Net Zero: Our carbon reduction commitment

Net Zero: Our carbon reduction commitment

Being able to quantify the impact we have as a business will allow us to focus on the right initiatives and deliver meaningful change.

Our OCEAN Promise identifies our 5 core pillars of focus. Below you will find more information around our “Net Zero” initiatives:

Our role in limiting GHG emissions

In the past two years, we have collaborated with carbon footprinting experts to assess and quantify our current greenhouse gas (GHG) emissions, commonly referred to as our “carbon footprint.” This comprehensive analysis involved examining all aspects of our business operations to understand the impacts across Scope 1, Scope 2, and Scope 3 emissions.

To capture a holistic view, we gathered data on various factors. This includes assessing our global fuel consumption at different base locations, analysing our water and electricity usage across all facilities, including both head offices and bases. Additionally, we delved into the indirect emissions resulting from staff and customer travel, as well as the provisioning services we offer to our customers.

By scrutinising these areas, we aimed to gain as complete a picture of our GHG emissions as possible. This process allows us to identify specific areas where emission reductions and sustainability initiatives can be implemented effectively.

Aspirations for the future

We recognise that as part of the travel sector we have a significant carbon impact, and therefore, an enormous responsibility and challenge in front of us in the coming years. We are at the very beginning of our journey within this space and recognise that we do not yet have all the answers, however, we do hold a firm commitment to minimising our carbon footprint, and this entails establishing meaningful reduction targets.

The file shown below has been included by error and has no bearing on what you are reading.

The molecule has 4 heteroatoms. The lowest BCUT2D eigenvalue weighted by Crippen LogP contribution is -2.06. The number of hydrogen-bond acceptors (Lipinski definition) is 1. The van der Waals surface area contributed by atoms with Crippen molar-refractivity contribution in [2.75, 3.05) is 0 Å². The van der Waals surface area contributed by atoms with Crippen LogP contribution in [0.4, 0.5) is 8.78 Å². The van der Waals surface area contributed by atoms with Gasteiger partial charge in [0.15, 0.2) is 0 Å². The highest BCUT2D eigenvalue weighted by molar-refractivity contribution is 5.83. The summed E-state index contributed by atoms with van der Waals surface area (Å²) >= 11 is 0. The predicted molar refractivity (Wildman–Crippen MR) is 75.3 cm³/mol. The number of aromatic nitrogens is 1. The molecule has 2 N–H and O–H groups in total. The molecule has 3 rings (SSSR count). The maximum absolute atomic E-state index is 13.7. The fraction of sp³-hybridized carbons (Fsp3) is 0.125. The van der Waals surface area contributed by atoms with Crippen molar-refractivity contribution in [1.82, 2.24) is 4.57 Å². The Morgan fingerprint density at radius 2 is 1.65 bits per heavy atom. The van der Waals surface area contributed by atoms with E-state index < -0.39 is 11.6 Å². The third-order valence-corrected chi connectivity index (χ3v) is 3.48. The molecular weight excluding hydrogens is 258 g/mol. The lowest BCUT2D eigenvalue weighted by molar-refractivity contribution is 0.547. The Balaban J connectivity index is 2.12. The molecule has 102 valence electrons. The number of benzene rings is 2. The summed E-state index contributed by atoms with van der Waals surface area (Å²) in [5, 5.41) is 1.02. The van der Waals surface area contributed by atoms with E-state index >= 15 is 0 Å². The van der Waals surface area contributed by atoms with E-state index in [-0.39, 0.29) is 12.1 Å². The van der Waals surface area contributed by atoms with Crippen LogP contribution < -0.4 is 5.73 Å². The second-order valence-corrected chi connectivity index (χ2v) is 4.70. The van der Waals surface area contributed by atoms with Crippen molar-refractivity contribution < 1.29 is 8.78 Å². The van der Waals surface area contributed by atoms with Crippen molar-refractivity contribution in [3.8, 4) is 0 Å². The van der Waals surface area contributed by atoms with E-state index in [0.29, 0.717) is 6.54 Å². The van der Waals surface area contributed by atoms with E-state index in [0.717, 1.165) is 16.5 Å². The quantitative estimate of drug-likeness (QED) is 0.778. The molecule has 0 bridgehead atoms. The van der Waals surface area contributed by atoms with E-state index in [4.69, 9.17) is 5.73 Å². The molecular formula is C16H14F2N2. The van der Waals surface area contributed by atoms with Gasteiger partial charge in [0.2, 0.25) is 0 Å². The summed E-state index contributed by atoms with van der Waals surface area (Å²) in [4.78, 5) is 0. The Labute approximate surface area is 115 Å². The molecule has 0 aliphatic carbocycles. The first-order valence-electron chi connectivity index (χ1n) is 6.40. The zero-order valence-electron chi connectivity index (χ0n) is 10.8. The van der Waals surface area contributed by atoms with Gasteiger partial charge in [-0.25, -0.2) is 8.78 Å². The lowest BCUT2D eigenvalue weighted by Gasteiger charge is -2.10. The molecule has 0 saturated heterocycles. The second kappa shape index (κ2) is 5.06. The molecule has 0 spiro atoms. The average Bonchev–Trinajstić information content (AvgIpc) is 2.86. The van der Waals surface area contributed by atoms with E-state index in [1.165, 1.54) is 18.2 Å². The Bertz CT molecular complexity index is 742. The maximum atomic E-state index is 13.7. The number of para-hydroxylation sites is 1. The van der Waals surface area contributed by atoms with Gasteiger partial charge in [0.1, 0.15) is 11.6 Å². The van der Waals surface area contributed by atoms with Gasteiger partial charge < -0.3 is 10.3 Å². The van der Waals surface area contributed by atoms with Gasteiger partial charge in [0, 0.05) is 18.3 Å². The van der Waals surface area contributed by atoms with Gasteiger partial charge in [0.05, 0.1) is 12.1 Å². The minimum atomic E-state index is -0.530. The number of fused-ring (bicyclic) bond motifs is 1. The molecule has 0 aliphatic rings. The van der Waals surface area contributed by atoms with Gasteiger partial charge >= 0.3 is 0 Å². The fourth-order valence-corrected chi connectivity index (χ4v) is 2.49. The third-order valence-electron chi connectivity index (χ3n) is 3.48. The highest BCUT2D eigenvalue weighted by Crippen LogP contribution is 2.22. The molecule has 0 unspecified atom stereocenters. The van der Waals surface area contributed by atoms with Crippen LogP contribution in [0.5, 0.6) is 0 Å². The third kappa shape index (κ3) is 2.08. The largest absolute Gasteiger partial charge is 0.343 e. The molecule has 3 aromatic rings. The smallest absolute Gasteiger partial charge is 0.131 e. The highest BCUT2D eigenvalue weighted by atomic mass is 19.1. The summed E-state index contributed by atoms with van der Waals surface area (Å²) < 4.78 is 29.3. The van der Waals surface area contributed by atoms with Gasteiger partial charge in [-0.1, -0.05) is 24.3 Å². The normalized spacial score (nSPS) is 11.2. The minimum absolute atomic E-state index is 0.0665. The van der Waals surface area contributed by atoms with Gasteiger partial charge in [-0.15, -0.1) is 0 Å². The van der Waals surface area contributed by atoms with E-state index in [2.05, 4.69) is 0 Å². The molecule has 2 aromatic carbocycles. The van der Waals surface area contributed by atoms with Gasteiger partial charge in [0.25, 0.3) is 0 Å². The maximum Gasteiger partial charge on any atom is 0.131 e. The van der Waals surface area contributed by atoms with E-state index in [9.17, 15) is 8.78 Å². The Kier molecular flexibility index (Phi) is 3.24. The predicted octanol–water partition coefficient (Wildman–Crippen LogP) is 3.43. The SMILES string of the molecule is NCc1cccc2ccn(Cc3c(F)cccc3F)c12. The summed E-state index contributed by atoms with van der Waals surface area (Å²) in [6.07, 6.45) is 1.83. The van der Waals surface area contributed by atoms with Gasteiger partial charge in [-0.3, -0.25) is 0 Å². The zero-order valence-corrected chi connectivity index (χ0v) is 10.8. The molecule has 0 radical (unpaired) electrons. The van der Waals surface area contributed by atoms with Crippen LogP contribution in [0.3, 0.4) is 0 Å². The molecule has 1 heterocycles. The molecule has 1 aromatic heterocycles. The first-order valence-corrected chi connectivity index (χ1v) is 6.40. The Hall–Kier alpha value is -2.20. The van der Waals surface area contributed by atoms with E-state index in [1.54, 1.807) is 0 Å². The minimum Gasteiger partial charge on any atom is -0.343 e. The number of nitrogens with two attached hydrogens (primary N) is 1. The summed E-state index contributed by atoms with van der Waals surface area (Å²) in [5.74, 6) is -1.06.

Our objective is to set a Science-Based Target (SBT) to get to net zero that aligns with global efforts to limit global warming to 1.5 degrees Celsius. This target will guide our actions in reducing greenhouse gas (GHG) emissions effectively. In the coming 12 months, our aim is to define a clear pathway, outlining the steps we will take to achieve these ambitious targets. By doing so, we ensure our actions align with the broader global commitments towards mitigating climate change.

What is Net Zero all about?

The term “Net Zero” is frequently used by companies, but it’s essential to grasp the true meaning to comprehend the term fully. We must first understand the concept of “Greenhouse Gas Emissions.”

Greenhouse gas (GHG) emissions are a natural component of the Earth’s systems. However, since the industrial era, human activities have been generating an excessive amount of GHG emissions, disrupting the Earth’s natural balance. As a result, the planet struggles to remove emissions as quickly as they are produced. This phenomenon is closely linked to the observed rise in global temperatures, increased occurrences of flooding, and more frequent extreme weather events worldwide, collectively known as climate change.

Various human activities contribute to the accumulation of GHG emissions. The consumption of fossil fuels, such as oil, coal, and gas, releases substantial amounts of GHGs directly into the atmosphere. Deforestation is another significant contributor, as it diminishes the Earth’s capacity to absorb carbon dioxide (CO2) through vegetation. Additionally, our food systems, including livestock production, fisheries, and soil degradation, play a role in both directly emitting GHGs and impairing the Earth’s ability to naturally capture emissions.

For instance, deforestation reduces the land’s capacity to absorb CO2, while our reliance on fossil fuels in energy and transportation systems directly introduces CO2 into the atmosphere. These cumulative activities intensify the concentration of GHGs in the atmosphere, contributing to the adverse impacts of climate change that we are witnessing globally.

In an effort to mitigate the consequences of climate change, governments worldwide made a significant commitment in 2015 through the Paris Agreement. Under this agreement, countries pledged to take decisive action to restrict the global temperature increase to 1.5 degrees Celsius above pre-industrial levels. To steer us towards accomplishing this objective, the primary milestone is for nations to reduce their collective greenhouse gas (GHG) emissions by 50% by 2030.

The concepts of “net zero” extends the ambition of achieving a 50% reduction in greenhouse gas (GHG) emissions further, aiming to reach as close to zero emissions as possible. This entails taking comprehensive measures to neutralise or offset any remaining emissions that are challenging to eliminate.

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